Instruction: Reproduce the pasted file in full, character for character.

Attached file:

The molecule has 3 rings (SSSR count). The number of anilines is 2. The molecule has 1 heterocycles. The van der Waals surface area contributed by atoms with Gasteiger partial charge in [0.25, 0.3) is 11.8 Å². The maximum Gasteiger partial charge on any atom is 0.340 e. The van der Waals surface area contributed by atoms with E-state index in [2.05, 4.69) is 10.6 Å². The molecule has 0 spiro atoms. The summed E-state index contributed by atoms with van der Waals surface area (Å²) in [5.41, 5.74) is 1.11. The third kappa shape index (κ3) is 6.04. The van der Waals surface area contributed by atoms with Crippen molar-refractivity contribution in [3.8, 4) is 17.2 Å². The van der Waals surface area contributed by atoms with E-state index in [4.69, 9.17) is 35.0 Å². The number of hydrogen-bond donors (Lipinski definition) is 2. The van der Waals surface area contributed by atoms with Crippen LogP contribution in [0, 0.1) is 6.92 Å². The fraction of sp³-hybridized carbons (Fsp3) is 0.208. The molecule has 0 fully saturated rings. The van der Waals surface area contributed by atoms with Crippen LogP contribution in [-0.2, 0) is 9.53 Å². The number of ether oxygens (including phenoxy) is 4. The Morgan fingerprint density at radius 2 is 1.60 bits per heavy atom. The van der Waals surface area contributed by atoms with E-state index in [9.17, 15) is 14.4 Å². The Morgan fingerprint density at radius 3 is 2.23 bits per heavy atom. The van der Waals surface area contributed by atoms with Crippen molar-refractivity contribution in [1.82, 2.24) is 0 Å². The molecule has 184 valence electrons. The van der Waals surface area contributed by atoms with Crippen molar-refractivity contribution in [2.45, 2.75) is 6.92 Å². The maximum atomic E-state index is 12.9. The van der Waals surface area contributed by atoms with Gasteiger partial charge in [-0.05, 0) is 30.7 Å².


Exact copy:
The molecule has 3 rings (SSSR count). The number of anilines is 2. The molecule has 1 heterocycles. The van der Waals surface area contributed by atoms with Gasteiger partial charge in [0.25, 0.3) is 11.8 Å². The maximum Gasteiger partial charge on any atom is 0.340 e. The van der Waals surface area contributed by atoms with E-state index in [2.05, 4.69) is 10.6 Å². The molecule has 0 spiro atoms. The summed E-state index contributed by atoms with van der Waals surface area (Å²) in [5.41, 5.74) is 1.11. The third kappa shape index (κ3) is 6.04. The van der Waals surface area contributed by atoms with Crippen molar-refractivity contribution in [3.8, 4) is 17.2 Å². The van der Waals surface area contributed by atoms with E-state index in [4.69, 9.17) is 35.0 Å². The number of hydrogen-bond donors (Lipinski definition) is 2. The van der Waals surface area contributed by atoms with Crippen LogP contribution in [0, 0.1) is 6.92 Å². The fraction of sp³-hybridized carbons (Fsp3) is 0.208. The molecule has 0 fully saturated rings. The van der Waals surface area contributed by atoms with Crippen LogP contribution in [-0.2, 0) is 9.53 Å². The number of ether oxygens (including phenoxy) is 4. The Morgan fingerprint density at radius 2 is 1.60 bits per heavy atom. The van der Waals surface area contributed by atoms with E-state index in [9.17, 15) is 14.4 Å². The Morgan fingerprint density at radius 3 is 2.23 bits per heavy atom. The van der Waals surface area contributed by atoms with Crippen molar-refractivity contribution in [1.82, 2.24) is 0 Å². The molecule has 184 valence electrons. The van der Waals surface area contributed by atoms with Crippen molar-refractivity contribution in [2.45, 2.75) is 6.92 Å². The maximum atomic E-state index is 12.9. The van der Waals surface area contributed by atoms with Gasteiger partial charge in [-0.05, 0) is 30.7 Å².